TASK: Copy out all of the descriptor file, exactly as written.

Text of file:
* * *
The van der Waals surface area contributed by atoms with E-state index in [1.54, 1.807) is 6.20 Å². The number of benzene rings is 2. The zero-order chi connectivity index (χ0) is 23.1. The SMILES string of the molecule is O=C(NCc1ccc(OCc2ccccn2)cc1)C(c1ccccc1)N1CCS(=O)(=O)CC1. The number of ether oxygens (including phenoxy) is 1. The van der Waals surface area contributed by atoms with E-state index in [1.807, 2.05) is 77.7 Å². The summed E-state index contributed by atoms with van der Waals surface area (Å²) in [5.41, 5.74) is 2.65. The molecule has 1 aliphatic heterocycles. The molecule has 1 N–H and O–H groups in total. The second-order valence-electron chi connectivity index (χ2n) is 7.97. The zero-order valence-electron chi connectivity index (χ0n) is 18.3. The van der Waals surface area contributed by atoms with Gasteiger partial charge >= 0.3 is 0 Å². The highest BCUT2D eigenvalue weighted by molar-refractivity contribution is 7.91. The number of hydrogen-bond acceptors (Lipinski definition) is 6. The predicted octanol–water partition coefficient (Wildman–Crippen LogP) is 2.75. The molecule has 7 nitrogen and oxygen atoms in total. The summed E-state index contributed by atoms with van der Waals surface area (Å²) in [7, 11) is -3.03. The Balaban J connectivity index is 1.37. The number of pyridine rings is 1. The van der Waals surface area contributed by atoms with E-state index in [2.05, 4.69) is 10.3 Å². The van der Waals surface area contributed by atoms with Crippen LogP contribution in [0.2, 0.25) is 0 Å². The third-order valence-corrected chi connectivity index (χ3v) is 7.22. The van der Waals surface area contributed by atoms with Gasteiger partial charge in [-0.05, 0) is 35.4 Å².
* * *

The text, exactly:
The van der Waals surface area contributed by atoms with E-state index in [1.54, 1.807) is 6.20 Å². The number of benzene rings is 2. The zero-order chi connectivity index (χ0) is 23.1. The SMILES string of the molecule is O=C(NCc1ccc(OCc2ccccn2)cc1)C(c1ccccc1)N1CCS(=O)(=O)CC1. The number of ether oxygens (including phenoxy) is 1. The van der Waals surface area contributed by atoms with E-state index in [1.807, 2.05) is 77.7 Å². The summed E-state index contributed by atoms with van der Waals surface area (Å²) in [5.41, 5.74) is 2.65. The molecule has 1 aliphatic heterocycles. The molecule has 1 N–H and O–H groups in total. The second-order valence-electron chi connectivity index (χ2n) is 7.97. The zero-order valence-electron chi connectivity index (χ0n) is 18.3. The van der Waals surface area contributed by atoms with Gasteiger partial charge >= 0.3 is 0 Å². The highest BCUT2D eigenvalue weighted by molar-refractivity contribution is 7.91. The number of hydrogen-bond acceptors (Lipinski definition) is 6. The predicted octanol–water partition coefficient (Wildman–Crippen LogP) is 2.75. The molecule has 7 nitrogen and oxygen atoms in total. The summed E-state index contributed by atoms with van der Waals surface area (Å²) in [7, 11) is -3.03. The Balaban J connectivity index is 1.37. The number of pyridine rings is 1. The van der Waals surface area contributed by atoms with E-state index in [2.05, 4.69) is 10.3 Å². The van der Waals surface area contributed by atoms with Crippen LogP contribution in [0.2, 0.25) is 0 Å². The third-order valence-corrected chi connectivity index (χ3v) is 7.22. The van der Waals surface area contributed by atoms with Gasteiger partial charge in [-0.05, 0) is 35.4 Å².